The Archaeology Division was created in April 1988 from the original section under the Anthropology Division from which all archaeological fieldworks and related activities were previously subsumed. This set-up can be traced to the establishment of the National Museum of the Philippines itself by the Americans in 1901 as the “Insular Museum of Ethnology, Natural History, and Commerce” by virtue of the Philippine Commission Act No. 284. For better management of archaeological activities, the section was expanded to include 40 personnel with its own museum curator, complemented by staff ranging from senior museum researcher, museum researchers, assistant museum researchers, artist-illustrators, museum technicians and clerks. The first museum curator of the division was Mr. Wilfredo P. Ronquillo who served from 1988 until his retirement in 2013, succeeded by Dr. Mary Jane Louise A. Bolunia who has been serving as officer-in-charge from 2013 to the present.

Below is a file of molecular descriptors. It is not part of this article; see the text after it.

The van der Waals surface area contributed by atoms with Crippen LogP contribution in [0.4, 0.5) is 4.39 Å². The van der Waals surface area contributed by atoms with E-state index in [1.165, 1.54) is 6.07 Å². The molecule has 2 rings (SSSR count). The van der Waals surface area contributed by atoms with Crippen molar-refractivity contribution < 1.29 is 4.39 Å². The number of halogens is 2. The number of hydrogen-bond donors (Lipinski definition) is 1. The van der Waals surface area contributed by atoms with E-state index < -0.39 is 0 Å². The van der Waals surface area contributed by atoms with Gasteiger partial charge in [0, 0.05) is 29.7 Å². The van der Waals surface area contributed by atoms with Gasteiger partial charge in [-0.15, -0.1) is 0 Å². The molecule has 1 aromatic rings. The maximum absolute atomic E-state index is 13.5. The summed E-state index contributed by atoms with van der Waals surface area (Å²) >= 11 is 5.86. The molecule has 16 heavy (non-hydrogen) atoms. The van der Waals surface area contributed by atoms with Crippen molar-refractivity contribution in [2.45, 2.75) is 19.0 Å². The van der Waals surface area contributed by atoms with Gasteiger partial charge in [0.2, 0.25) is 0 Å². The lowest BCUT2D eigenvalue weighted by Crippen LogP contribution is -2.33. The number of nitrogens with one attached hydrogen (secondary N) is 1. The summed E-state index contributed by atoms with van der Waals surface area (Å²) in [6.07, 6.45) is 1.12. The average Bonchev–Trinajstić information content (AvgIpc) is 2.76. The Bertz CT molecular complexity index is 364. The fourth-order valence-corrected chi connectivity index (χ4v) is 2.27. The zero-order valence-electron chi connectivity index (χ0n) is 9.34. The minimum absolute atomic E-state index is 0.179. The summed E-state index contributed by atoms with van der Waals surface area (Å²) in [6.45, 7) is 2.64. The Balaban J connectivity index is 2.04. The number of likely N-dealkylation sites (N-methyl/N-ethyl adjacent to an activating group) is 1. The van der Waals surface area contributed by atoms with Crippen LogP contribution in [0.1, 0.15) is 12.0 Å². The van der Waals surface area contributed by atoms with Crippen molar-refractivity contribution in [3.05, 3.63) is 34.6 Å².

As a new division, it maintains an unwavering dedication to the objective of conducting archaeological researches in terrestrial and underwater sites (which led to the creation of the new Maritime and Underwater Division later on), with the higher goal of placing Philippine archaeological finds in the world’s scientific almanac. From Batanes in the north all the way to the islands of Tawi-Tawi in the south, archaeological survey and excavations have been carried out and continues to be carried out to further understand Philippine culture through material remains and features.
Read more: Expanded history